How to keep little kids engaged during a photoshoot
Hi fellow photographer!
I’m sure it is nothing new for you to hear that working with kids can be both challenging and rewarding. It's also not surprising that it can be challenging to keep little kids engaged during a photoshoot. If you are new to family photography or if you have been doing it for a little while and are looking to learn more about keeping kids engaged, then this post is for you. I’ve worked with little children in my business for over 2 years, and I also have my own little kids, so I’ve learned a thing or two over the past 4 years! I’m going to give you some tips and tricks that will help children feel relaxed, confident, and comfortable. Because we all know that an uncomfortable child will be 10x harder to work with!
So here are some ideas and tips:
1. Communicate with your clients ahead of time
One way that I personally communicate with my clients about their children is in my questionnaires that I send to all my clients ahead of time. There is a dedicated question about their children and what they like, and any other ideas for how I can keep them engaged (favorite shows, songs, etc.).
Another little thing that I tell my clients ahead of time is for them to show their child(ren) a picture of me ahead of time. Some kids are really apprehensive around new people, so having their parents show them a picture of me, tell them my name, and just overall hype up the upcoming experience with me can help ease some of their nerves.
2. Choosing the right time and location
Working around children’s naps and happy times is a significant factor when choosing the session time. Do you typically love shooting at sunset? In the summer that could be a huge ask for little kids who go to bed at 7 (or earlier!). Maybe the client tells you that their child is happiest in the morning. Or maybe you’re trying to schedule the session at 10AM but their child typically naps at 10:30 and they’ll be cranky. You get the idea. We want the children to be well-rested and well-fed right before our session as much as possible.
Regarding location, we need to think about what will help the child(ren) feel as comfortable as possible, yet not distracted. For instance, choosing a park that has a visible playground could make it really challenging to keep the children engaged, because the whole session they’ll be trying to run off to the playground. An open field, some other type of neutral location, or the client’s home are great options to keep the child(ren) feeling safe and comfortable.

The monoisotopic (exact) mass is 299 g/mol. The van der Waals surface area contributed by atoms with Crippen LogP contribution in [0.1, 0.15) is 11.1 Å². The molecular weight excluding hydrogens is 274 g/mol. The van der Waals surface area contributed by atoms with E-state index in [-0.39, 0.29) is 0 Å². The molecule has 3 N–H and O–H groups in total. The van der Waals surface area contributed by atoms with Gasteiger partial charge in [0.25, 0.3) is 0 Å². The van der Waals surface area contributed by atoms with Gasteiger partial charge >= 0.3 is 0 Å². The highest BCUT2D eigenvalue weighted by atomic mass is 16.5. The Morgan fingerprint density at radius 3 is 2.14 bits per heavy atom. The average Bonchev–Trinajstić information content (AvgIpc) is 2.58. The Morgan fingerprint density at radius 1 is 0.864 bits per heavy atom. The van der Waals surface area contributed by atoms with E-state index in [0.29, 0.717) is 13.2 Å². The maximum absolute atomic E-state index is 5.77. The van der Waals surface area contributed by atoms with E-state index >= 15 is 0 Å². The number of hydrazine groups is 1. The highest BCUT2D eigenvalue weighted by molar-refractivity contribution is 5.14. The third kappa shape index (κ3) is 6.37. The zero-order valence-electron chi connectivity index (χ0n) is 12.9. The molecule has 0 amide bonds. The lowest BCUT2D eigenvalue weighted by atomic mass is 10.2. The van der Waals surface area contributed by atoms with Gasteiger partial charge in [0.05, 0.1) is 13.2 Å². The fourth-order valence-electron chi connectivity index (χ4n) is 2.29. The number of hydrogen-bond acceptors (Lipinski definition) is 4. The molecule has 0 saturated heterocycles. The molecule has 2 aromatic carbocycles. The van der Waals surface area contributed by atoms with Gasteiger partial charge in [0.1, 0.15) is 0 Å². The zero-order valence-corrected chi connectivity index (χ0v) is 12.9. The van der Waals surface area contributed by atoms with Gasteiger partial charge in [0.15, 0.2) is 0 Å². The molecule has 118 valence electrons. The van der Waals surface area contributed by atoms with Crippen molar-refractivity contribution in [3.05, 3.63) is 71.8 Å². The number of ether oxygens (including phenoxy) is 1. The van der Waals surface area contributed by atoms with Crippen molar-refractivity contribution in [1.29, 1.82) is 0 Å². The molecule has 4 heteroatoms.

3. Be playful
If you aren’t naturally playful or don’t have kids of your own, this one might feel awkward for you. But I cannot stress how important being playful and engaging with the little kids in a genuine way is in getting genuine smiles and helping the children feel comfortable with you.
Going back to point number 1, if you know some things that the child is interested in ahead of time that can be something you can reference if you just have no idea where to begin. For example, if the mom tells you in the questionnaire that their child loves Spiderman, during the session you can pretend to shoot a web at her. Playing with children and involving topics they genuinely care about is an (almost) sure way to get them interested and more cooperative. So if you notice they have a character on their backpack, or a sticker on their hand, ask them about it and be playful. Being at a photoshoot is one of last things that most little children want to do, so if you make it feel like you are there to play with them, you’ll help them be far more engaged.
Another way to incorporate play is to have the parent actually play with their child(ren). Whether that’s playing a quick game of monster chase, tag, or gently tossing their child up into the air, movement and play among the family will be sure to garner some genuine smiles and laughter.
You really can't work with kids without a healthy dose of patience. Children operate on their own time, and might just need to run around for a minute because that is just how little kids are made. Plan your sessions to allow little breaks for the kids and even communicate this ahead of time with the family that we can take a break whenever they need to.
5. Bring lovies, non-messy snacks, bribes, etc.
When all else fails, it’s ok for the children to have their lovie in the photos. It’s an accurate representation of who they are in that moment in time, so why not include it? It’s also a good idea to remind parents that they can/should bring non-messy snacks/treats (just be sure to avoid chocolates or things with food coloring that can stain their teeth/mouth).
Working with little kids can definitely feel like a run for your money. But by communicating ahead of time, keeping the session playful, remembering to be patient, and having a bribe backup will set you up for engaged little ones who give you genuine smiles.
I am a Philly family & newborn photographer giving my clients bright and genuine photos that they will cherish forever. To learn more about booking a session with me, click the button below. I can't wait to serve you!